courtcat: (Adventure)
( Jan. 7th, 2011 10:06 pm)
Title: Across the Universe
Author: Beth Revis
Release Date: March 2011 (according to the spine, though I've heard January and 'Spring' as well)
Publisher: Razorbill (Penguin Young Readers Group)
Genre: YA dystopian sci-fi

First things first - I'm pretty meh about the aesthetics of this book.  It's fairly brilliant conceptually (I think), in that there's the plain, white world behind Elder and the complicated cosmos behind Amy, but there's nothing that really makes it pop, despite the vaguely holographic sheen with Amy and the stars.  All of this is okay, though, because . . .

Characterization.  Oh. my. gods.  It was fantastic, really - I think Revis got the teenage voice (at least that of my own teenage years) pretty spot on.  So much YA stuff (or stuff with teen-early twenties main characters) comes off as treacly or trying to be cool, or . . . just off, really.  And I wanted SO VERY BADLY  to write this off as the same, except that both Elder and Amy thought and/or said things that I thought or said in the throes of adolescence.  In addition, the world in which the story is set is so wonderfully fleshed and nuanced that it becomes a character itself (and reading a post on Revis' blog, I understand why), but in a wonderfully contained way.  While there's certainly room for other books written in the same world, it doesn't scream with the need for more, more, more the way a lot of serial stuff has lately.  This is because of this fantastic world-build, I'm fairly certain.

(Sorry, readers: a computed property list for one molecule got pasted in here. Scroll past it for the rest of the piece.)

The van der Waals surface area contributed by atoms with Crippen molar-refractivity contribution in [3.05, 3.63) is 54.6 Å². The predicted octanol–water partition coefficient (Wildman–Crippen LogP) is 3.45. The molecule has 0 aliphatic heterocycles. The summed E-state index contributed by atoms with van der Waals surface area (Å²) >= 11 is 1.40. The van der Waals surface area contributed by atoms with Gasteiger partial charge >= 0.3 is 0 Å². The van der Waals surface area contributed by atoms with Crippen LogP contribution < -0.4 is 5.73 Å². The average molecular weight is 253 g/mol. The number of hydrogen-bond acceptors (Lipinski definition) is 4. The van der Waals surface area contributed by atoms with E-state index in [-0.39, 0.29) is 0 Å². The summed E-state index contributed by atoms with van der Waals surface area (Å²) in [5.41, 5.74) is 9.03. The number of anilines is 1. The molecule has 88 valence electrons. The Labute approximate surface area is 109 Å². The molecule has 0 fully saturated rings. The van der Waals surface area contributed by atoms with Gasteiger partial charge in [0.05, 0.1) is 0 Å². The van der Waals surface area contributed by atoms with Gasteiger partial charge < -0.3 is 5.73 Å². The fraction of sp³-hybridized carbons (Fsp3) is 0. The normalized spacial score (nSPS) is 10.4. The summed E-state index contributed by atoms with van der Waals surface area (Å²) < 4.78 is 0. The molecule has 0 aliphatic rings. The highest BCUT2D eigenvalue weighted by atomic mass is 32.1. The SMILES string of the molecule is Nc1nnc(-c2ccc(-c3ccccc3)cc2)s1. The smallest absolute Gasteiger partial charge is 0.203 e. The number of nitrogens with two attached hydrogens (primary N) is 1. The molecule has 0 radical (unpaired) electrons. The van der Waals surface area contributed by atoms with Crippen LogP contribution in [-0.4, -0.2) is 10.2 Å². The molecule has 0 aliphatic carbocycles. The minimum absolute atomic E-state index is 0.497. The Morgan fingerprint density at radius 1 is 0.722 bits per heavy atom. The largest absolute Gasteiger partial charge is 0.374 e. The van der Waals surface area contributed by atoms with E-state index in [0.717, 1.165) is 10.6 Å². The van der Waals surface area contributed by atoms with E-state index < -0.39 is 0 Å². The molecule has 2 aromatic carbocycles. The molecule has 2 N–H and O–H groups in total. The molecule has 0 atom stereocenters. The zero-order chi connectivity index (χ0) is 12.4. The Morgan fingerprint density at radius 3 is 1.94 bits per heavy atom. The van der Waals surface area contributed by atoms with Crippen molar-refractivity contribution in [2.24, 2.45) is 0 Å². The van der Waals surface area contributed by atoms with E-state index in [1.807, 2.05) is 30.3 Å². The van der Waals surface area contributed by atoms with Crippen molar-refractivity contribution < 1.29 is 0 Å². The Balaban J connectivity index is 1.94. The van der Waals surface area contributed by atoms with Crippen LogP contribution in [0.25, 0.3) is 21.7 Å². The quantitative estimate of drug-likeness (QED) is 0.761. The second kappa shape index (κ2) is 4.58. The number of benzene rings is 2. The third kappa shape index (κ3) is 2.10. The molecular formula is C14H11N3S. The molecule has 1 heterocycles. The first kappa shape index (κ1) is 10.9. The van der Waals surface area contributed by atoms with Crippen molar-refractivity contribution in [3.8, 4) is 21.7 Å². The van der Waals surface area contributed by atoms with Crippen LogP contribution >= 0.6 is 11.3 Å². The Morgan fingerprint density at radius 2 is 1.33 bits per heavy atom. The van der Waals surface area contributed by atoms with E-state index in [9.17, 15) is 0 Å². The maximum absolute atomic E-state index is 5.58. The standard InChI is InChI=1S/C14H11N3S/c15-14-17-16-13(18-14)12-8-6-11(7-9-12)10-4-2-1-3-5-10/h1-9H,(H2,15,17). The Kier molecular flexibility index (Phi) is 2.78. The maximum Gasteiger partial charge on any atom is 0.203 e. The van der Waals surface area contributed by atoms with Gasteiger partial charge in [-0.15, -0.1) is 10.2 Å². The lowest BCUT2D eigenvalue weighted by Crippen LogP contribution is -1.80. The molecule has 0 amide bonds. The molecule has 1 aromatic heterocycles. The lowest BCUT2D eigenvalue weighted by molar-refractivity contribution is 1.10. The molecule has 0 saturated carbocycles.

Plot-wise, it's solid.  Not unique (I honestly think 'unique' is a next to impossible thing to achieve), but different enough from the stuff that I want to set it beside that it doesn't seem repetitive; it just seems as if I've read a lot of the same books the author must have.  We have a small population on a space ship headed for somewhere far away, a catastrophe, and the resulting chaos that leads to a totalitarian sort of government that becomes more and more of a dictatorship as time goes on.  Like in Ally Condie's 'Matched', the language and phrasing in the beginning (well, that of the male lead, anyway) are fairly simplistic, and indicative of the life he thinks he's leading in the world in which he thinks he lives.  This changes as things progress, as moral and ethical dilemmas - and a certainty that he doesn't know everything he needs to know - change his view of his world and all the people in it, including himself.

The dual points of view are difficult to follow sometimes, largely because the two 'voices' become a bit to similar in places, and is often distracting though the only way to fix that would be to have two separate books.  My trouble with this is simply a stylistic preference.  It will be interesting to see what Revis brings to us in the future!



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